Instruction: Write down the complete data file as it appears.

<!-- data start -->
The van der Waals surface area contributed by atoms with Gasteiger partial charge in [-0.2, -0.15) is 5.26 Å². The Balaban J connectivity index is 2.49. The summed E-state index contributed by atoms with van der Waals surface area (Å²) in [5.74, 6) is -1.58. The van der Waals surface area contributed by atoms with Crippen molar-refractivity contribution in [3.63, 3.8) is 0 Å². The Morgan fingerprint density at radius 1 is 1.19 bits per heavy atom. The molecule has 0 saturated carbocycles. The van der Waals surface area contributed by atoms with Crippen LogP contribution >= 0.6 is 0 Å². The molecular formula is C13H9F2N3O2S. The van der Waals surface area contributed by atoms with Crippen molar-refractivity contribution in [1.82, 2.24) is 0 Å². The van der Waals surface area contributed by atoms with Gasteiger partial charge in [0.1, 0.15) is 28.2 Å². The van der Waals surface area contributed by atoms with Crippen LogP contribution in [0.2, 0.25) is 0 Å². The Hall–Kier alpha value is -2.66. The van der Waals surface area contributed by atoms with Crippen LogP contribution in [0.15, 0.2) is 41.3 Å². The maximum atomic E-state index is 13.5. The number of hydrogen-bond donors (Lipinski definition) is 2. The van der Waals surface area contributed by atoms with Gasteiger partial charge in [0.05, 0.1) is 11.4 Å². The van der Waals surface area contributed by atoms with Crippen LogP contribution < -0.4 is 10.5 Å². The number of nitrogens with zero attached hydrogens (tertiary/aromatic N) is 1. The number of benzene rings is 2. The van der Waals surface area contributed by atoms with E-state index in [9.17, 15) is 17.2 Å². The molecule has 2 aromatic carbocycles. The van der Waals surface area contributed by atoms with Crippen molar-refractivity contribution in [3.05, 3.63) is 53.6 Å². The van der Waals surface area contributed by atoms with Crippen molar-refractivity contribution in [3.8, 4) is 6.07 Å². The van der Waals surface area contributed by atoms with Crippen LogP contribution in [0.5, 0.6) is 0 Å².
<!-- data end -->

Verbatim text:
The van der Waals surface area contributed by atoms with Gasteiger partial charge in [-0.2, -0.15) is 5.26 Å². The Balaban J connectivity index is 2.49. The summed E-state index contributed by atoms with van der Waals surface area (Å²) in [5.74, 6) is -1.58. The van der Waals surface area contributed by atoms with Crippen molar-refractivity contribution in [3.63, 3.8) is 0 Å². The Morgan fingerprint density at radius 1 is 1.19 bits per heavy atom. The molecule has 0 saturated carbocycles. The van der Waals surface area contributed by atoms with Crippen LogP contribution >= 0.6 is 0 Å². The molecular formula is C13H9F2N3O2S. The van der Waals surface area contributed by atoms with Crippen molar-refractivity contribution in [1.82, 2.24) is 0 Å². The van der Waals surface area contributed by atoms with Gasteiger partial charge in [0.1, 0.15) is 28.2 Å². The van der Waals surface area contributed by atoms with Crippen LogP contribution in [0.2, 0.25) is 0 Å². The Hall–Kier alpha value is -2.66. The van der Waals surface area contributed by atoms with Crippen LogP contribution in [0.15, 0.2) is 41.3 Å². The maximum atomic E-state index is 13.5. The number of hydrogen-bond donors (Lipinski definition) is 2. The van der Waals surface area contributed by atoms with Gasteiger partial charge in [0.05, 0.1) is 11.4 Å². The van der Waals surface area contributed by atoms with Crippen LogP contribution < -0.4 is 10.5 Å². The number of nitrogens with zero attached hydrogens (tertiary/aromatic N) is 1. The number of benzene rings is 2. The van der Waals surface area contributed by atoms with E-state index in [9.17, 15) is 17.2 Å². The molecule has 2 aromatic carbocycles. The van der Waals surface area contributed by atoms with Crippen molar-refractivity contribution in [3.05, 3.63) is 53.6 Å². The van der Waals surface area contributed by atoms with Crippen molar-refractivity contribution in [3.8, 4) is 6.07 Å². The van der Waals surface area contributed by atoms with Crippen LogP contribution in [0.5, 0.6) is 0 Å².